They were Greeks, not Jews, but “had come to worship.” Without coming to worship, they would never have asked to see Jesus. The less we pray, the less we see the need to be with Him. The more we pray, the more we see the importance of Our Lord’s presence in our lives, homes, work and relationships. When He is invited into our homes, worship becomes part of our lives too.

“Whoever serves me must follow me, says the Lord; and where I am, there will my servant be.” (Gospel Acclamation)

Ash Wednesday

February 18, 2015 8:00 am

“Rend your hearts, not your garments, and return to the LORD, your God. For gracious and merciful is he, slow to anger, rich in kindness, and relenting in punishment.” (Jl 2: 13)

“Return to the LORD, your God” not to our own vision of God. Because we are created in His image and His likeness, we are not only responsible to remember this but also responsible to keep this image and likeness vivid and alive. “Return to the LORD” is a program for our whole lives, but especially for Lent, when we are invited to imitate Him in His graciousness, mercy, farsightedness, kindness and forgiveness. Is it a program for me?

“If today you hear his voice, harden not your hearts.” (Gospel Acclamation)

Moved with pity for the crowd

February 14, 2015 8:00 am

“My heart is moved with pity for the crowd, because they have been with me now for three days and have nothing to eat. If I send them away hungry to their homes, they will collapse on the way, and some of them have come a great distance.” (Mk 8: 2-3)

Our Lord takes care of so many things in our lives: not only when we are sick, or alone, or abandoned, but also when we are “on the way” or when “some of us have come a great distance.” At that time it was bread and fish, but now it is He Himself with His word. His word is an answer for all our needs. Let Him come to our hearts and make miracles.

“One does not live on bread alone, but on every word that comes forth from the mouth of God.” (Gospel Acclamation)

Speak plainly

February 13, 2015 8:00 am

“And people brought to him a deaf man who had a speech impediment and begged him to lay his hand on him. He took him off by himself away from the crowd. He put his finger into the man’s ears and, spitting, touched his tongue;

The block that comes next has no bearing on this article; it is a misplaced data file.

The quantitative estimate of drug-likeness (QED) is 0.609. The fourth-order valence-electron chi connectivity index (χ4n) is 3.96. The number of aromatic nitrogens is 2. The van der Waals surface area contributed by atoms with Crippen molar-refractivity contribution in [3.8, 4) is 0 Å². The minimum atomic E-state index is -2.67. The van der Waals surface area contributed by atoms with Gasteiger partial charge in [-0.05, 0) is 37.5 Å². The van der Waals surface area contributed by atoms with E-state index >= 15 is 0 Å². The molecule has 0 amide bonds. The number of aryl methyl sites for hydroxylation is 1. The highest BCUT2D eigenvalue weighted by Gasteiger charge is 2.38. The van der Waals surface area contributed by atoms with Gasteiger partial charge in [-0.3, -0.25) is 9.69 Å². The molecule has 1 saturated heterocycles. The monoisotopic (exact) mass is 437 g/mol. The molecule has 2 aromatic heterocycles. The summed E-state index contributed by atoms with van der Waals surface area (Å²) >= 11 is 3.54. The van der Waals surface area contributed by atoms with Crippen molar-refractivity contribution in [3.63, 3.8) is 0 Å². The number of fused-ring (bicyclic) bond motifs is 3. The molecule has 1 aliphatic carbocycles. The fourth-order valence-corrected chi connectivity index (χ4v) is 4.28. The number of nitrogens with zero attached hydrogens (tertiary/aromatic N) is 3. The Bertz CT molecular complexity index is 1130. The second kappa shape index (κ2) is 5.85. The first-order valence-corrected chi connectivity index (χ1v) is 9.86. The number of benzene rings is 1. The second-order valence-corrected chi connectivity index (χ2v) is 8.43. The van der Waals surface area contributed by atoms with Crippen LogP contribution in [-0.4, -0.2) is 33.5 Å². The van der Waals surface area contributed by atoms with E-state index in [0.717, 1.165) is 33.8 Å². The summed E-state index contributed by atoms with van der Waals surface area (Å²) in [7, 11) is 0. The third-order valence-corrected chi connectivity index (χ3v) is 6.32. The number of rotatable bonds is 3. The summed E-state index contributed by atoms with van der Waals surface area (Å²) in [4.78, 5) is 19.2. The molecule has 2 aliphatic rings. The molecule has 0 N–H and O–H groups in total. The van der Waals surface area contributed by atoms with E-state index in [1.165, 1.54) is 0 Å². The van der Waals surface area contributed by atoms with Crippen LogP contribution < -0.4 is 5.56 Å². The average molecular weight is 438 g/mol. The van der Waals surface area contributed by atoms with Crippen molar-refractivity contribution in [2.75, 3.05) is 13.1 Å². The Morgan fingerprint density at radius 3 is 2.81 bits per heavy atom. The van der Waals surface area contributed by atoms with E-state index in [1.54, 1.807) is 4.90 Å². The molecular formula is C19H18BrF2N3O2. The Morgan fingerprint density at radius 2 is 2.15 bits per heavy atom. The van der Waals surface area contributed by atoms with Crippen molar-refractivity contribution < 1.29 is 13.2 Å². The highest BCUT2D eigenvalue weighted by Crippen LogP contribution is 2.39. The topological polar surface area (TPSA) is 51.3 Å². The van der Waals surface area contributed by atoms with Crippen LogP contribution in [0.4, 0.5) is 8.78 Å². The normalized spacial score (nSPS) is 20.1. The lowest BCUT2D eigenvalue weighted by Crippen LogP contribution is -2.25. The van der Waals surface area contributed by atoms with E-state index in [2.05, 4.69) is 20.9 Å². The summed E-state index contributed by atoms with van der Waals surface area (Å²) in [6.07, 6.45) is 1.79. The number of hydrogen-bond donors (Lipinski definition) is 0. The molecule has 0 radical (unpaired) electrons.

then he looked up to heaven and groaned, and said to him, ‘Ephphatha!’ (that is, ‘Be opened!’). And immediately the man’s ears were opened, his speech impediment was removed, and he spoke plainly.” (Mk 7: 32-35)

All of us have some “speech impediment.” Sometimes it is closed ears, not being able to listen to the requests or needs of my neighbors; sometimes it is using the tongue all the time with sarcasm or seeing only “my point of view,” and at other times, it is incessant groaning that nobody takes care of us. It is very good if we have friends who will beg “Our Lord to lay his hands on us.” Our Lord, so respectful and very delicate, will take us “by himself away from the crowd and will say to us, ‘Ephphatha!’ (that is, ‘Be opened!’).” It is so good when we can speak plainly: with gentleness, respect, freedom, creativity, and joy, having time not only to speak but also to listen… Speak plainly.

“Open our hearts, O Lord, to listen to the words of your Son.” (Gospel Acclamation)

Touch only the tassel on His cloak

February 9, 2015 5:00 am

Homily, 9th of February 2015

Touch only the tassel on His cloak

“Whatever villages or towns or countryside he entered, they laid the sick in the marketplaces and begged him that they might touch only the tassel on his cloak; and as many as touched it were healed.” (Mk 6: 56)

How happy we are when we have daily access not only to “the tassel on his cloak” but also to He Himself personally through the sacraments, and especially the Eucharist. We remember that in His wounds we are healed. When we go the Mass, we can be touched by His love and His Body and Blood—“and as many as touched Him were healed.”

“Jesus preached the Gospel of the Kingdom and cured every disease among the people.” (Gospel Acclamation)